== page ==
By far the largest number of cases of diffuse nonsystemic disease of the cord, excluding multiple sclerosis, are the so-called "myelopathies" or "myeloses." In these, the histopathologic changes, although essentially similar, may show some variations, largely owing to differences in the causative agents and the duration of the disease.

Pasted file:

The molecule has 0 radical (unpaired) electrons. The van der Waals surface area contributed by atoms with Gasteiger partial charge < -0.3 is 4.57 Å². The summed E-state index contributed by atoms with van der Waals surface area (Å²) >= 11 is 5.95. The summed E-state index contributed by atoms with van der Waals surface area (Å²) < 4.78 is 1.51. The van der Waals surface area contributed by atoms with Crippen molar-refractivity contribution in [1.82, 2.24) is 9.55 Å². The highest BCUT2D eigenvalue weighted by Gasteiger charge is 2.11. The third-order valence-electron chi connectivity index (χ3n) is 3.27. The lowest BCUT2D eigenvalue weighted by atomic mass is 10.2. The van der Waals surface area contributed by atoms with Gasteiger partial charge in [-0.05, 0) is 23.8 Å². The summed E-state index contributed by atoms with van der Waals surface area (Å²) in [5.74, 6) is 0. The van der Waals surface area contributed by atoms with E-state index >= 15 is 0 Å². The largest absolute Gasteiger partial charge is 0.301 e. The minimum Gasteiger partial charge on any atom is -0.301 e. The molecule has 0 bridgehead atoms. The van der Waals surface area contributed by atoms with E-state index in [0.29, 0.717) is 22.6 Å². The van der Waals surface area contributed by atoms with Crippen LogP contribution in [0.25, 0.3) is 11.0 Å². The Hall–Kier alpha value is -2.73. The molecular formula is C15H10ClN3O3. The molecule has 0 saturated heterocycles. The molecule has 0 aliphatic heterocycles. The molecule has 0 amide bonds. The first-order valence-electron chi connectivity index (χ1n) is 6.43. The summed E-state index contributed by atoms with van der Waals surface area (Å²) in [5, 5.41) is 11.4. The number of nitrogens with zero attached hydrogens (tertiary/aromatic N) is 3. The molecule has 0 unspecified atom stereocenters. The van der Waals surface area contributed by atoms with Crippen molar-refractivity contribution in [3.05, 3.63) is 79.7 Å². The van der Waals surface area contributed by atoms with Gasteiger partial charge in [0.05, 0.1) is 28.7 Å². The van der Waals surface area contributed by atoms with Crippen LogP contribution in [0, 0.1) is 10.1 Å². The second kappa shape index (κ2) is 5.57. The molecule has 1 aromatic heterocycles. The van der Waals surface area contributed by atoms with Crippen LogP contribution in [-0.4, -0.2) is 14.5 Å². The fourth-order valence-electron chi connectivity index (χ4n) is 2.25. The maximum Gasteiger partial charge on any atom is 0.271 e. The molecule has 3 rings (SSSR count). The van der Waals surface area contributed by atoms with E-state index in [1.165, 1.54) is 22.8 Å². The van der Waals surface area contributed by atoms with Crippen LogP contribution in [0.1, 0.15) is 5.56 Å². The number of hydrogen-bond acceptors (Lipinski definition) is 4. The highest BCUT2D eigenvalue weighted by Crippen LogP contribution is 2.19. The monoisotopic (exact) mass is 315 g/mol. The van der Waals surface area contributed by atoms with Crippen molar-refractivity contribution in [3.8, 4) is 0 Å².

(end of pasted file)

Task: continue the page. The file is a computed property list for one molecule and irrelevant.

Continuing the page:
Myelopathic processes in diffuse nonsystemic disease of the cord, excluding multiple sclerosis, may be produced by (1) toxins or (2) circulatory interference. Toxins may produce myelopathy by affecting the ectodermal or the mesodermal elements of the cord, or both. Our cases belonged to the ectodermal group, and the pathologic process resembled that produced experimentally by introducing various toxins into the circulation or into the subarachnoid space. In the absence of other demonstrable etiologic factors we designate these cases as toxic myelopathies. When the mesodermal elements (blood vessels) alone are involved, the pathologic process is one of secondary softening due to circulatory